GFriend have had a pretty busy year. With the acquisition of label company Source Music in mid-2019 came an increased participation in production, a trial of bold new concepts, and most obviously, a shift in the group’s style and sound.
GFriend’s album series 回 (or “hui,” a Chinese-Korean word meaning “to spin”), their first undertaking under parent company Big Hit, showcased both the strengths of their traditional sweeter side and the inventiveness and variety they’re actually capable of. Capping off this era is 回: Walpurgis Night, a seeming culmination of all the fears, doubts, celebrations, and reassurances the group has had over their massive year of change.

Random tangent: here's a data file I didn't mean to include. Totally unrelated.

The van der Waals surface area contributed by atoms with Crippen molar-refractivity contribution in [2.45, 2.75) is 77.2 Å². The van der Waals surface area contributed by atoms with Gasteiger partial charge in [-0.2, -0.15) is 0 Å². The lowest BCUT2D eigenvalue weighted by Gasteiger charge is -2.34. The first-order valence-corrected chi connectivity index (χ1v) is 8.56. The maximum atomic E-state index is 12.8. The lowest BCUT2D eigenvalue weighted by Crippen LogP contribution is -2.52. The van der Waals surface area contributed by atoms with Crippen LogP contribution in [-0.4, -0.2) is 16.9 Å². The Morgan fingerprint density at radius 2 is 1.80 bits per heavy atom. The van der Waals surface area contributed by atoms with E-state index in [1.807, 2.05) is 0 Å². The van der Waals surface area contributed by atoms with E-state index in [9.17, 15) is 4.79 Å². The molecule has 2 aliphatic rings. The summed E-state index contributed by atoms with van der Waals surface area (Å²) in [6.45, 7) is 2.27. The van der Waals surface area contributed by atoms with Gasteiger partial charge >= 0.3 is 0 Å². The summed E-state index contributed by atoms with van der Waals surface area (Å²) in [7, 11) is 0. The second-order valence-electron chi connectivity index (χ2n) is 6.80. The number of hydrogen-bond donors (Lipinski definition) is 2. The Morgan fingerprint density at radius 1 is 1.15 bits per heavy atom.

Their conflicting feelings are evident in the album’s meandering structure, which vaguely follows the itinerary of a group of friends’ night out. But what easily could’ve been an aimless mess is saved by the group’s confident, creative, and self-aware delivery.
The night is aptly kicked off with “MAGO,” an empowering anthem about finally and unapologetically tuning in to one’s self. In a year that leaned heavily on retro, “MAGO” stands out as quintessential disco, from the rich layer of synths and harmonies to the imagery it evokes about breaking free from a stuffy atmosphere. Though for all its talk of release and defiance, it would have done well to add just a bit more oomph by way of a dramatic string section or even just more use of vocalist Yuju’s piercing high note.